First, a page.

Tuesday, January 27, 2009

The Good Neighbour

Every day it’s the same. Every day Nonna goes for a stroll to the local shops. Everyday she returns home exasperated as the location of the shops eludes her. Three laminated copied maps of the immediate locale are of no assistance, as the maps insist upon hiding themselves. For me, this was the solution, for her independence. For her, this was ‘dependent,’ writ large. It was a foolish and tactless error on my part, especially as I have no back up plan.

We whiz and plod through the daily routines. Whilst I hack onions I avert my eyes from Nonna’s little ritual, run the hot water to boiling point, half rinse the single breakfast bowl, wipe half clean and half dry with a hand towel, return mucky bowl to the wrong cupboard, replace wet dirty hand towel to further contaminate everyone else, nearly turn off the steaming faucet, completely ignore the dishwasher. I accept that it is pointless to attempt to change this habit. A habit of 80 plus years is ingrained. Far better to bite the bullet and focus on the far more important, back up plan.

My personal quality of life has improved greatly over time, as I have gradually learned to interpret and memorize the many hand signals, gestures and single word prompts that Nonna uses prior to word production. This in turn makes word production redundant which saves us both a great deal of time and frustration. We are now able to navigate the average day with a whisk of the hand here and nod of the head there, harmony enhanced. In fact, depending upon the time of day, I can almost guess the right conclusion as Nonna is a creature of habit, just like so many other people, who "thrive on routine."

Every time I catch myself cursing the absence of her “hearing aid” I remember that it doesn’t really qualify as aid in the true sense of the word. It is merely poor tool, that helps addresses some elements of "hearing impairment" but does not restore hearing loss.

When she sets off again, at one in the afternoon, without having eaten any lunch, I am powerless to prevent her. I debate. Should I phone her son? I never phone my husband at work, as he is only able to divert one brain cell to a conversation. I admit defeat, temporarily, and hope that we will merely repeat the previous days’ failures.

I spend the twenty minutes after two at the window, hoping I can catch a glimpse of her. Two twenty is time for the school run. I have twenty minutes to locate my husband’s mother. Each minute increases my sense of panic. As usual I am "torn."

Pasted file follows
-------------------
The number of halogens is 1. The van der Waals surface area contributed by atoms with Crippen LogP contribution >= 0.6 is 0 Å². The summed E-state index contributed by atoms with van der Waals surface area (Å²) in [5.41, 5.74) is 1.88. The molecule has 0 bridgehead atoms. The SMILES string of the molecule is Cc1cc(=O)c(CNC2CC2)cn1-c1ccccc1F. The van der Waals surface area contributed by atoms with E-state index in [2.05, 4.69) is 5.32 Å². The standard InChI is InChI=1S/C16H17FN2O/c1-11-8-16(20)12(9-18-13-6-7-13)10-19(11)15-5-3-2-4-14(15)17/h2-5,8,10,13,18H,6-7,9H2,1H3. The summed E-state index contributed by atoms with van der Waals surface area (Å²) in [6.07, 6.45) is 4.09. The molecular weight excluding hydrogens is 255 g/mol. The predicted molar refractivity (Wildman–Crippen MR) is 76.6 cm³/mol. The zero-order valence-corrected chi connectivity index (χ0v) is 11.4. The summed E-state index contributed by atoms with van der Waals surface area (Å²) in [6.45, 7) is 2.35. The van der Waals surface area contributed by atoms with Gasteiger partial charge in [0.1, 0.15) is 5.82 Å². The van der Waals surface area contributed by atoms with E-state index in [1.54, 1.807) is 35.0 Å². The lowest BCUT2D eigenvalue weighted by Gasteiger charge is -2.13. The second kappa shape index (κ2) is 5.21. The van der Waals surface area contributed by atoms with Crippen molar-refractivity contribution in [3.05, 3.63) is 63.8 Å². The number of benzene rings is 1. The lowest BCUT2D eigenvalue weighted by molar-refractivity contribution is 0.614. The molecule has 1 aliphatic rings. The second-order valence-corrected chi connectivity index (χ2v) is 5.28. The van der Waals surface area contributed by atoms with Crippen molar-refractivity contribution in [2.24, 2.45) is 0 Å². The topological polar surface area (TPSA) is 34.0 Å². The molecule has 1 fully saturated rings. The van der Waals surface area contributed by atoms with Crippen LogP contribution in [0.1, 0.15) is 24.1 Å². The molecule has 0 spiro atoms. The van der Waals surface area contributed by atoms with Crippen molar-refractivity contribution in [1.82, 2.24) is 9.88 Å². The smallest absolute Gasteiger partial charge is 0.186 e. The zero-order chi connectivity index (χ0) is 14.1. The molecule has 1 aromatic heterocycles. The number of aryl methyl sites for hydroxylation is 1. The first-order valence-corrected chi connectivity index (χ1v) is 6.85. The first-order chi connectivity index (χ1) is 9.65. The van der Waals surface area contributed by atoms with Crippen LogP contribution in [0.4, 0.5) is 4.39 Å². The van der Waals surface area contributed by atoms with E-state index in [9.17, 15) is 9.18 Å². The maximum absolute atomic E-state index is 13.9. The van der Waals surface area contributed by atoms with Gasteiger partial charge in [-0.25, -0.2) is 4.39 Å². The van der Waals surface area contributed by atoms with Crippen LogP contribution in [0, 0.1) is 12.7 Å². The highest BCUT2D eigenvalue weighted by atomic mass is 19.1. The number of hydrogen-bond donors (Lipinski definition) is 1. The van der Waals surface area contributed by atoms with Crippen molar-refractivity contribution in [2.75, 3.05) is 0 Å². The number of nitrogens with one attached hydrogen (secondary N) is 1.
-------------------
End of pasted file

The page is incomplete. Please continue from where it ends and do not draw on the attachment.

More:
There’s nothing for it, I gallop off to school and scan the locale for signs of Nonna.


We gallop home from school. We try to play ‘spot the Nonna’ en route but the resulting panic was entirely predictable.

At three o’clock I shut the garage door as the children tumble in the house. I check her room. I check for signs that she has returned, her bag, her coat?


I return to the window.


I dither. Who to phone? Personal search with children in car? I debate how to get the children back into the hated car? Since they are now undressed, unshod, un-snacked and pending homework this venture seems far too tumultuous for my tiny brain to fathom. A bolt of lighting hits me as I remember the new DVD, bribery in plastic wrap will save the day. I run around the house chasing my children with the DVD in my hand as there’s nothing like a real visual cue to prompt action.

“Yes dear?”
“There’s someone at the door.” I am not surprised that I didn’t hear the bell as the fire alarm clashes out at random moments to paralyze my brain and incite mass panic in small people. I dash to the door.

There she is! Nonna alive and well! I grab her for a quick bear hug, the kind you give to naughty children instead of slapping them up the head and back. I blink at the stranger by her side. Introductions are made. Nonna’s hand gestures are in full flourish with very little word back up. The stranger comes inside to explain what Nonna can not.

I am inclined to believe the neighbour’s description of ‘obviously flustered and confused.’ I am inclined to believe that Nonna would indeed be flustered and confused, if invited by a stranger into their home. Many thank you’s and breathless praise are foisted upon the stranger as she wends her way back to her own home.

Nonna exhales has she leans her back against the closed front door, “gawd! Wot is dah matter wiv dat woman?”
“I only asked er which way. She din ave to drag me into er ome!”
“Some people!” she beams, mystified by such hospitality.

For myself, I’m not sure whether to laugh or cry.

1 comment:

Niksmom said...

I imagine you aged a few years in the waiting process, yes? *sigh* Thank goodness for neighbors.